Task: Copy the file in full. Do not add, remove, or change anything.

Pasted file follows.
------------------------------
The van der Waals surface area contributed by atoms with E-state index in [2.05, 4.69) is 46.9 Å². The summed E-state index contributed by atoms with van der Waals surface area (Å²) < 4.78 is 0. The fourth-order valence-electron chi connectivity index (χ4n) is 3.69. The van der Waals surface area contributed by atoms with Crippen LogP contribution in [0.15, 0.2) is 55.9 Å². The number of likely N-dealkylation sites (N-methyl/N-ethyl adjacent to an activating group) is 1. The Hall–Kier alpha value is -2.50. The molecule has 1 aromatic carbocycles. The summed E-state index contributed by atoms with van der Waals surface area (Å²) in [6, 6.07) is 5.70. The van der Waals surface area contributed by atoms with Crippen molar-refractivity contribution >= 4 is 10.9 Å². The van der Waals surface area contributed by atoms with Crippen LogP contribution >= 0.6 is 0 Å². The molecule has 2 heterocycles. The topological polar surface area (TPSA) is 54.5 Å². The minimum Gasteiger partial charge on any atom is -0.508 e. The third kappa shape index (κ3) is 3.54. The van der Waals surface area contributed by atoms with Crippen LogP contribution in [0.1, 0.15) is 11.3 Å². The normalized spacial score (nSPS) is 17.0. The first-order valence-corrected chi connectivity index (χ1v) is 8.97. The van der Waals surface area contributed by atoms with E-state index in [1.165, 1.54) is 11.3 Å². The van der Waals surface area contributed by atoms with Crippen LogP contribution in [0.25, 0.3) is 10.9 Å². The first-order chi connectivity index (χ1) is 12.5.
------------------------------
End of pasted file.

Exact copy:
The van der Waals surface area contributed by atoms with E-state index in [2.05, 4.69) is 46.9 Å². The summed E-state index contributed by atoms with van der Waals surface area (Å²) < 4.78 is 0. The fourth-order valence-electron chi connectivity index (χ4n) is 3.69. The van der Waals surface area contributed by atoms with Crippen LogP contribution in [0.15, 0.2) is 55.9 Å². The number of likely N-dealkylation sites (N-methyl/N-ethyl adjacent to an activating group) is 1. The Hall–Kier alpha value is -2.50. The molecule has 1 aromatic carbocycles. The summed E-state index contributed by atoms with van der Waals surface area (Å²) in [6, 6.07) is 5.70. The van der Waals surface area contributed by atoms with Crippen molar-refractivity contribution >= 4 is 10.9 Å². The van der Waals surface area contributed by atoms with Crippen LogP contribution >= 0.6 is 0 Å². The molecule has 2 heterocycles. The topological polar surface area (TPSA) is 54.5 Å². The minimum Gasteiger partial charge on any atom is -0.508 e. The third kappa shape index (κ3) is 3.54. The van der Waals surface area contributed by atoms with Crippen LogP contribution in [0.1, 0.15) is 11.3 Å². The normalized spacial score (nSPS) is 17.0. The first-order valence-corrected chi connectivity index (χ1v) is 8.97. The van der Waals surface area contributed by atoms with E-state index in [1.165, 1.54) is 11.3 Å². The van der Waals surface area contributed by atoms with Crippen LogP contribution in [0.25, 0.3) is 10.9 Å². The first-order chi connectivity index (χ1) is 12.5.